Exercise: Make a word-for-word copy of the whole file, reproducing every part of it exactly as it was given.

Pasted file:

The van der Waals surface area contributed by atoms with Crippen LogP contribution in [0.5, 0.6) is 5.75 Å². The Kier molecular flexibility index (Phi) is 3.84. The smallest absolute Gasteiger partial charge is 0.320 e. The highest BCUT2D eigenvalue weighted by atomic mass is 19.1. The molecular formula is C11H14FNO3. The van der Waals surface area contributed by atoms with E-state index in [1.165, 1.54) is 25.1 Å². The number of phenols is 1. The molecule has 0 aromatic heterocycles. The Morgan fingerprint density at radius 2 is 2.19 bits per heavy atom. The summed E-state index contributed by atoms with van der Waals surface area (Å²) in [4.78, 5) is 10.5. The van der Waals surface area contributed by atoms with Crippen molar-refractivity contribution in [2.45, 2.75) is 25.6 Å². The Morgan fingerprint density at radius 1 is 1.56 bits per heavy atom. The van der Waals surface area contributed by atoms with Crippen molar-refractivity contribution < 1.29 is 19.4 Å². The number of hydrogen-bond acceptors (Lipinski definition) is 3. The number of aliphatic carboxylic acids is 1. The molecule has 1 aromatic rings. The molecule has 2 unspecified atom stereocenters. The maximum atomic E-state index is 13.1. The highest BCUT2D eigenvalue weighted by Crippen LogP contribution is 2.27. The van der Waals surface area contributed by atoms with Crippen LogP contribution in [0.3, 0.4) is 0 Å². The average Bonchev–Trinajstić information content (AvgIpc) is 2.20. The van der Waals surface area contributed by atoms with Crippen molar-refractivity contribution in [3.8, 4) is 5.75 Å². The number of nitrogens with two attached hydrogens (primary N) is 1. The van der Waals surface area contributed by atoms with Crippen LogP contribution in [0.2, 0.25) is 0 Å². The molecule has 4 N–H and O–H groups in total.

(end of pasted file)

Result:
The van der Waals surface area contributed by atoms with Crippen LogP contribution in [0.5, 0.6) is 5.75 Å². The Kier molecular flexibility index (Phi) is 3.84. The smallest absolute Gasteiger partial charge is 0.320 e. The highest BCUT2D eigenvalue weighted by atomic mass is 19.1. The molecular formula is C11H14FNO3. The van der Waals surface area contributed by atoms with E-state index in [1.165, 1.54) is 25.1 Å². The number of phenols is 1. The molecule has 0 aromatic heterocycles. The Morgan fingerprint density at radius 2 is 2.19 bits per heavy atom. The summed E-state index contributed by atoms with van der Waals surface area (Å²) in [4.78, 5) is 10.5. The van der Waals surface area contributed by atoms with Crippen molar-refractivity contribution in [2.45, 2.75) is 25.6 Å². The Morgan fingerprint density at radius 1 is 1.56 bits per heavy atom. The van der Waals surface area contributed by atoms with Crippen molar-refractivity contribution < 1.29 is 19.4 Å². The number of hydrogen-bond acceptors (Lipinski definition) is 3. The number of aliphatic carboxylic acids is 1. The molecule has 1 aromatic rings. The molecule has 2 unspecified atom stereocenters. The maximum atomic E-state index is 13.1. The highest BCUT2D eigenvalue weighted by Crippen LogP contribution is 2.27. The van der Waals surface area contributed by atoms with Crippen LogP contribution in [0.3, 0.4) is 0 Å². The average Bonchev–Trinajstić information content (AvgIpc) is 2.20. The van der Waals surface area contributed by atoms with Crippen molar-refractivity contribution in [3.8, 4) is 5.75 Å². The number of nitrogens with two attached hydrogens (primary N) is 1. The van der Waals surface area contributed by atoms with Crippen LogP contribution in [0.2, 0.25) is 0 Å². The molecule has 4 N–H and O–H groups in total.